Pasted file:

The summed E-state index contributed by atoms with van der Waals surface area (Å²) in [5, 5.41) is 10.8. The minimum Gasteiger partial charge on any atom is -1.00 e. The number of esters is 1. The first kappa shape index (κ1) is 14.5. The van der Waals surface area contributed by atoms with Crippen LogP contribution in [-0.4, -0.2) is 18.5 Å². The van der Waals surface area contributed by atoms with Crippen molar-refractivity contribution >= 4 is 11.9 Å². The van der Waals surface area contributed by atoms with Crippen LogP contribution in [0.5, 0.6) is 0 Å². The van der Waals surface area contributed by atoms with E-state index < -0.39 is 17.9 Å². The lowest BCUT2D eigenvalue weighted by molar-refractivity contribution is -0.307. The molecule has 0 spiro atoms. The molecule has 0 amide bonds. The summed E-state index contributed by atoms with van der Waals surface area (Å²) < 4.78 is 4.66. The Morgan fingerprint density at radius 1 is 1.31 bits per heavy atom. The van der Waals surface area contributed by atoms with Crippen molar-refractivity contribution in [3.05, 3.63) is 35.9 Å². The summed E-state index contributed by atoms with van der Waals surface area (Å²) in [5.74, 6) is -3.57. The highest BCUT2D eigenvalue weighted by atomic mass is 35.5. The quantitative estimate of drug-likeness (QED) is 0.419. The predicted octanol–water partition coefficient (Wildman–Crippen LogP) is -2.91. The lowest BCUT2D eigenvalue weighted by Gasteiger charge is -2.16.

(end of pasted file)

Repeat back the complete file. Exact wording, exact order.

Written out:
The summed E-state index contributed by atoms with van der Waals surface area (Å²) in [5, 5.41) is 10.8. The minimum Gasteiger partial charge on any atom is -1.00 e. The number of esters is 1. The first kappa shape index (κ1) is 14.5. The van der Waals surface area contributed by atoms with Crippen LogP contribution in [-0.4, -0.2) is 18.5 Å². The van der Waals surface area contributed by atoms with Crippen molar-refractivity contribution >= 4 is 11.9 Å². The van der Waals surface area contributed by atoms with Crippen LogP contribution in [0.5, 0.6) is 0 Å². The van der Waals surface area contributed by atoms with E-state index < -0.39 is 17.9 Å². The lowest BCUT2D eigenvalue weighted by molar-refractivity contribution is -0.307. The molecule has 0 spiro atoms. The molecule has 0 amide bonds. The summed E-state index contributed by atoms with van der Waals surface area (Å²) < 4.78 is 4.66. The Morgan fingerprint density at radius 1 is 1.31 bits per heavy atom. The van der Waals surface area contributed by atoms with Crippen molar-refractivity contribution in [3.05, 3.63) is 35.9 Å². The summed E-state index contributed by atoms with van der Waals surface area (Å²) in [5.74, 6) is -3.57. The highest BCUT2D eigenvalue weighted by atomic mass is 35.5. The quantitative estimate of drug-likeness (QED) is 0.419. The predicted octanol–water partition coefficient (Wildman–Crippen LogP) is -2.91. The lowest BCUT2D eigenvalue weighted by Gasteiger charge is -2.16.